research summary posted December 1, 2014 by Jennifer M Mueller-Phillips, tagged 01.0 Standard Setting, 01.04 Impact of 404, 07.0 Internal Control, 07.01 Scope of Testing in Auditing Section Research Summary Database > Auditing Section Research Summaries Space public
    Title:
    Auditors’ Internal Controls over Financial Reporting Decisions: Analysis, Synthesis, and Research Directions
    Practical Implications:

    In the planning phase, the PCAOB and key stakeholders should consider developing an ICOFR audit risk model to serve as a conceptual planning and evaluative model. Audit firms should pay attention to aligning auditors’ skill sets to their task assignments and employ other mechanisms that encourage consultations.

    Scoping decisions remain underexplored. Nevertheless, anecdotal evidence suggests that auditors may be cognitively wired to scope some types of ELCs but not others. Firms may consider the interactions between auditors and client personnel that explain the tendency for auditors to evaluate only the ELCs scoped by the client.

    Audit firms should pay special attention to how audit teams design testing plans to test ELCs that are not easily tested by attribute sampling methods (e.g., management philosophy and operating style). This is necessary to address concerns by PCAOB inspections that some auditors identified ELCs that appeared to be designed to operate with a high degree of precision, but failed to obtain sufficient audit evidence of their operating effectiveness.

    In the evaluation phase, firms should consider mechanisms that can help auditors “imagine what could go wrong where nothing wrong has happened.” Examples of such mechanisms include restructuring the task (e.g., documentation, decomposition of the task, or requirements to list what could go wrong). In the reporting phase, firms should consider having a requirement to specifically require auditors to consider the needs of a prudent official. This requirement may be a countervailing check on their detection and disclosure incentives.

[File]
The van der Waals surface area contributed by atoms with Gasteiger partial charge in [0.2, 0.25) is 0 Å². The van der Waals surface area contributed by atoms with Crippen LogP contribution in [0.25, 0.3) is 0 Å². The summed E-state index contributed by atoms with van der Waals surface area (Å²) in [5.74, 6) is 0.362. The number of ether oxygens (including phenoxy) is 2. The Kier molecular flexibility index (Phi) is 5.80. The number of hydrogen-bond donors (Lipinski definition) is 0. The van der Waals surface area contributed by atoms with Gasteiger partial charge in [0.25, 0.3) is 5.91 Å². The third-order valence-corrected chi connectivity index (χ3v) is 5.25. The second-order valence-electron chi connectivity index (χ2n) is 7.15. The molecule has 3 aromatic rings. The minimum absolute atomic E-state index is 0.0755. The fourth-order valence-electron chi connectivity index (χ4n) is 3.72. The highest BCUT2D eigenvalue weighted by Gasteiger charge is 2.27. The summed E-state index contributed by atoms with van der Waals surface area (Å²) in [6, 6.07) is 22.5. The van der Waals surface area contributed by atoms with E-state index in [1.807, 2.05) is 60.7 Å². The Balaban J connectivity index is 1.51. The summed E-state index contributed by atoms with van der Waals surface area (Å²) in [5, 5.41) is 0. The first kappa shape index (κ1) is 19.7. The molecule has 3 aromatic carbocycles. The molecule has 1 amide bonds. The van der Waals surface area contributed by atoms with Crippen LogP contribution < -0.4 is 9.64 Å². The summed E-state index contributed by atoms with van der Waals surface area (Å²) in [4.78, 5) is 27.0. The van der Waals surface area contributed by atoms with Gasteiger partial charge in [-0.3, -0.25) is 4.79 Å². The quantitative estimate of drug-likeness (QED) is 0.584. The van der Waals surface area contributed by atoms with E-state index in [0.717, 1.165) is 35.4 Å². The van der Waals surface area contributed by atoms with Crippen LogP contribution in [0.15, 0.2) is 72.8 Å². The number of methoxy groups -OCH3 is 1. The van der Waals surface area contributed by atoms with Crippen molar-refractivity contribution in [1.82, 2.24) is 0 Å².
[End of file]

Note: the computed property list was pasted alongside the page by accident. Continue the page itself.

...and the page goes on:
For more information on this study, please contact Stephen K. Asare.

    Citation:

    Asare, S. A., B. C. Fitzgerald, L. E. Graham, J. R. Joe, E. M. Negangard, and C. J. Wolfe. 2013. Auditors’ Internal Controls over Financial Reporting Decisions: Analysis, Synthesis, and Research Directions. Auditing: A Journal of Practice and Theory 32 (sp1): 131-166.

    Keywords:
    Auditor judgment and decision-making; internal controls; Sarbanes-Oxley Act; literature synthesis; standard setting
    Purpose of the Study:

    This paper synthesizes the literature on auditors’ evaluation of and reporting on companies’ internal control over financial reporting (ICOFR) as required by the Sarbanes-Oxley Act (SOX). The purpose of the synthesis is (1) to provide stakeholders with information on how, and how well, auditors perform the ICOFR task; (2) to highlight implementation issues related to auditors’ application of the ICOFR standard and empirical findings related to regulatory concerns; (3) to identify gaps in the existing accounting literature and fruitful areas of future research; and (4) to stimulate additional research focusing on important regulatory areas as well as understanding and improving auditors’ ICOFR decisions.

    Design/Method/ Approach: